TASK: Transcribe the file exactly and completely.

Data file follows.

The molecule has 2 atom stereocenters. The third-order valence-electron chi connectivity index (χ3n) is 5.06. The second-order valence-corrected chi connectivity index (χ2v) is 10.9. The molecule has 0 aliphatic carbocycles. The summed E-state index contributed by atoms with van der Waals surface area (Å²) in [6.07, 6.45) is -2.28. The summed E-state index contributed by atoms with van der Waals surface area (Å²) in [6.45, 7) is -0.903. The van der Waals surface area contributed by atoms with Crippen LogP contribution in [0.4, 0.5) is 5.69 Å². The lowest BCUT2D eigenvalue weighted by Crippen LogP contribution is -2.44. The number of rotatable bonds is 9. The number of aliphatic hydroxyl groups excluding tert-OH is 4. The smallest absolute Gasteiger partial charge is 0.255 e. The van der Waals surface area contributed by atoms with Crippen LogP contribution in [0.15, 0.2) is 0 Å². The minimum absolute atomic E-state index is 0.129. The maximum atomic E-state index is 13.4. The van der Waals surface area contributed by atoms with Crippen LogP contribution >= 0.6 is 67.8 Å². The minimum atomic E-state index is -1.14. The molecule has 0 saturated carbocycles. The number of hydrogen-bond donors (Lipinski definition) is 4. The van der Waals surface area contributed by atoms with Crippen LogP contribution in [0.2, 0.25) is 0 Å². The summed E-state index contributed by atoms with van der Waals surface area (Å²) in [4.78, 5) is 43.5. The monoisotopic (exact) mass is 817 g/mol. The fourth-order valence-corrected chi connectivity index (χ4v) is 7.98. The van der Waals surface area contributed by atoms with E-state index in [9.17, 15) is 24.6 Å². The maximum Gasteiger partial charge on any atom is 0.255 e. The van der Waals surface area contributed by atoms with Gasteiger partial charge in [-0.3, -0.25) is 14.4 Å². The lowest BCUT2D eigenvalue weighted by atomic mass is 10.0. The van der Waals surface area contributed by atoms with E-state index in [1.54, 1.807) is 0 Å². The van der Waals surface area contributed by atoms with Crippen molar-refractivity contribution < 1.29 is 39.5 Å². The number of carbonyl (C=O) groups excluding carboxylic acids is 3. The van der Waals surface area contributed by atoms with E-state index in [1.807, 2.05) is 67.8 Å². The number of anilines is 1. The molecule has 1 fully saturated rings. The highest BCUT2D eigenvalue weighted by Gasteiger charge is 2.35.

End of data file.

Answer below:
The molecule has 2 atom stereocenters. The third-order valence-electron chi connectivity index (χ3n) is 5.06. The second-order valence-corrected chi connectivity index (χ2v) is 10.9. The molecule has 0 aliphatic carbocycles. The summed E-state index contributed by atoms with van der Waals surface area (Å²) in [6.07, 6.45) is -2.28. The summed E-state index contributed by atoms with van der Waals surface area (Å²) in [6.45, 7) is -0.903. The van der Waals surface area contributed by atoms with Crippen LogP contribution in [0.4, 0.5) is 5.69 Å². The lowest BCUT2D eigenvalue weighted by Crippen LogP contribution is -2.44. The number of rotatable bonds is 9. The number of aliphatic hydroxyl groups excluding tert-OH is 4. The smallest absolute Gasteiger partial charge is 0.255 e. The van der Waals surface area contributed by atoms with Crippen LogP contribution in [0.15, 0.2) is 0 Å². The minimum absolute atomic E-state index is 0.129. The maximum atomic E-state index is 13.4. The van der Waals surface area contributed by atoms with Crippen LogP contribution >= 0.6 is 67.8 Å². The minimum atomic E-state index is -1.14. The molecule has 0 saturated carbocycles. The number of hydrogen-bond donors (Lipinski definition) is 4. The van der Waals surface area contributed by atoms with Crippen LogP contribution in [0.2, 0.25) is 0 Å². The summed E-state index contributed by atoms with van der Waals surface area (Å²) in [4.78, 5) is 43.5. The monoisotopic (exact) mass is 817 g/mol. The fourth-order valence-corrected chi connectivity index (χ4v) is 7.98. The van der Waals surface area contributed by atoms with E-state index in [9.17, 15) is 24.6 Å². The maximum Gasteiger partial charge on any atom is 0.255 e. The van der Waals surface area contributed by atoms with Gasteiger partial charge in [-0.3, -0.25) is 14.4 Å². The lowest BCUT2D eigenvalue weighted by atomic mass is 10.0. The van der Waals surface area contributed by atoms with E-state index in [1.54, 1.807) is 0 Å². The van der Waals surface area contributed by atoms with Crippen molar-refractivity contribution < 1.29 is 39.5 Å². The number of carbonyl (C=O) groups excluding carboxylic acids is 3. The van der Waals surface area contributed by atoms with E-state index in [1.807, 2.05) is 67.8 Å². The number of anilines is 1. The molecule has 1 fully saturated rings. The highest BCUT2D eigenvalue weighted by Gasteiger charge is 2.35.